Pneumatic Training Course:
Chapter 9 - The basics of air preparation
CAUTION! The quality of the compressed air in use is substantially important for the safe operation and durability of the pneumatic system.
Air consists of: Nitrogen (N2) 78,09 %, Oxygen (O2) 20,95% and Argon (Ar) 0,93 %. 0,03 % of the volume is made up by other gases ,such as CO2, Methane and various noble gases. Air can be polluted by sulfurous gases, carbon-monoxides and dirt, damps, or particles.
When producing compressed air (compressing the environmental air), and when transporting it through the tubes, other harmful elements may enter.
In order to define the quality of compressed air, there are standardized purity classes.
Compressed air is classified. The three most important elements of pollution are particles, water and oil.
They are classified in accordance to their degree of concentration within the air and displayed as follows:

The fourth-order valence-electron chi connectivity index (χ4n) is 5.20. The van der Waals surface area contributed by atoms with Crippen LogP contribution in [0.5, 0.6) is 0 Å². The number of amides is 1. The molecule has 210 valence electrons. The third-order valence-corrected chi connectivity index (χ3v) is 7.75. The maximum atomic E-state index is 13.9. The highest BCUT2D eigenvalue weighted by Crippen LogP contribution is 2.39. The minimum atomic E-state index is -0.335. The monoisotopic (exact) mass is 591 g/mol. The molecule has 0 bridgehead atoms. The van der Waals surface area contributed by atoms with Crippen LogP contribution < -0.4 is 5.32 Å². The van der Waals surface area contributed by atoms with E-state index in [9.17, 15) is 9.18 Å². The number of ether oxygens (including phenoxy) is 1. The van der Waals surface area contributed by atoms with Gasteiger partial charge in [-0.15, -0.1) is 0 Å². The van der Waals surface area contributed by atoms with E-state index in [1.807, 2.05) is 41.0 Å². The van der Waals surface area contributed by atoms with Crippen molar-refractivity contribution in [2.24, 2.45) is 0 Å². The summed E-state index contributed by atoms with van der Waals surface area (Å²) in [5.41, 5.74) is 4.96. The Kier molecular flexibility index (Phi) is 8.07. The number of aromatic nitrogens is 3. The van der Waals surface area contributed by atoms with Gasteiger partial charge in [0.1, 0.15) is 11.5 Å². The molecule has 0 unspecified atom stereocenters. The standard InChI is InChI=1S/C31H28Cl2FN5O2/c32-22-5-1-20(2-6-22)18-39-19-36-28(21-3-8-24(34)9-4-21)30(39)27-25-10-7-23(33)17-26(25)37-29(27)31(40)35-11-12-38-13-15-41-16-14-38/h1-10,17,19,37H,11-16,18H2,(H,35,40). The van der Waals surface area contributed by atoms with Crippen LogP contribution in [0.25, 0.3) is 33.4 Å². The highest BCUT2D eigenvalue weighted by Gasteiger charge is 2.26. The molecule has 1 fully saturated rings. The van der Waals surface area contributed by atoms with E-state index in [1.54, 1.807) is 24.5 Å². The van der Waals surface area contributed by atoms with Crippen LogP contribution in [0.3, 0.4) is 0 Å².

ISO 8573-1:2010 [A:B:C]
In case an element is displayed as class X (= an element with a high concentration), its amount or the degree of concentration needs to be put in round brackets. The following example shows the quality of air where the water concentration is at Cw 15 g/m3. Therefore we indicate its purity as follows:
ISO 8573-1:2010 [4:X(15):3]
In normal pneumatic applications the following air quality is sufficient: ISO 8573-1:2010 [7:4:4].
According to the ISO norm, the permitted degrees of pollution are:
For specific applications or in extreme environments (e.g. railway application in cold climates), a higher air purity might be required.